Wait. What? Just days after Apple announced the largest profits for any company ever on planet earth, Amazon’s stock rose after the company posted an unexpected profit of $214-million on $29.33-billion in revenue.
How is that losing billions? Timothy Green explains:
Free cash flow has long been the metric Amazon points to as the best way to measure the company’s performance, and Amazon certainly delivered on that front. But there’s a problem with Amazon’s free cash flow numbers: They ignore billions of dollars in spending that the company is financing through capital leases. Despite the impressive-looking free cash flow, Amazon is actually losing a tremendous amount of money, no matter how you slice it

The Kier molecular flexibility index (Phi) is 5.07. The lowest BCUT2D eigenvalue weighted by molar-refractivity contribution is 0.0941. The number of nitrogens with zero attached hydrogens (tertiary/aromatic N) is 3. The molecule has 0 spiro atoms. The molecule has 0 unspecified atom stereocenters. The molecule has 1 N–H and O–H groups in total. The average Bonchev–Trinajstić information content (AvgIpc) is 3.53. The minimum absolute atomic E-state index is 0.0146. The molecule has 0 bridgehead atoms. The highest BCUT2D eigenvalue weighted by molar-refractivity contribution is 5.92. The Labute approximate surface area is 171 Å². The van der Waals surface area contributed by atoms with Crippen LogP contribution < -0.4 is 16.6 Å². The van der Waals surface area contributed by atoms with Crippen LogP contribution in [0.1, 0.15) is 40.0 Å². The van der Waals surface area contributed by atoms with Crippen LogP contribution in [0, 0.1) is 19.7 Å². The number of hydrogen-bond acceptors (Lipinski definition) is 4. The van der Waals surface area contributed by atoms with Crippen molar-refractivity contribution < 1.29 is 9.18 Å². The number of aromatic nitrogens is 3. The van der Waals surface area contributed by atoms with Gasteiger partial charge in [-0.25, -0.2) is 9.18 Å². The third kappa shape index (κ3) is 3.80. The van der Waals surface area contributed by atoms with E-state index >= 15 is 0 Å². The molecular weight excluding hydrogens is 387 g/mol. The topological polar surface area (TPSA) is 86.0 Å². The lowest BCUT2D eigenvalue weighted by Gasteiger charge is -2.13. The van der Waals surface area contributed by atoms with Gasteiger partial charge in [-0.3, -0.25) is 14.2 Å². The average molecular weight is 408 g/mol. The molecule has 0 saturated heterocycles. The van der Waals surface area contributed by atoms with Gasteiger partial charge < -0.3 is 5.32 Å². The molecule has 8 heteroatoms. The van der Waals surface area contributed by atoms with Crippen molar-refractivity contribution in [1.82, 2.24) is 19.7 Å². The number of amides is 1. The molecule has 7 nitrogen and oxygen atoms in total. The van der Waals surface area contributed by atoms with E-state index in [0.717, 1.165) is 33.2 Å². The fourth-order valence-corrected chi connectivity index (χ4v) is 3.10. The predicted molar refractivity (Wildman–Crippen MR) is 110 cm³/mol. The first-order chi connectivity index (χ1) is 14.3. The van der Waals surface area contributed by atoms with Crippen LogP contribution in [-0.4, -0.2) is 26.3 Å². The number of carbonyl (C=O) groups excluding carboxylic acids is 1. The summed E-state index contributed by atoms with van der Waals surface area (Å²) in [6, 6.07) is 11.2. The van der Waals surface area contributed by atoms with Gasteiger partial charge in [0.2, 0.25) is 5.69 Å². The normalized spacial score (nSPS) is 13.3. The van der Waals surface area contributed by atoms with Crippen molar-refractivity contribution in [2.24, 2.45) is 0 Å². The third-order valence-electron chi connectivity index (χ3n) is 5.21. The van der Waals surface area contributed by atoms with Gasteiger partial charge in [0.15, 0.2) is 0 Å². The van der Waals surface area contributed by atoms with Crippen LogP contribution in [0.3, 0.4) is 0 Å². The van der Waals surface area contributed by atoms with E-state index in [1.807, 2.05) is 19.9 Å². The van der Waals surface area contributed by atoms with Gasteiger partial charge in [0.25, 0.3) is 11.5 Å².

Uh oh. Emperor Bezos is not wearing any clothes.
A funny thing happened during Amazon’s conference call a few days ago. Instead of just touting its free cash flow figures and moving on, as it usually does, the company actually mentioned these massive capital leases, pointing out that it finances some of its spending in addition to the capital expenditures reported on the cash flow statement. The biggest piece of this financing is for Amazon Web Services.
Amazon. Hiding losses in plain sight since 1994.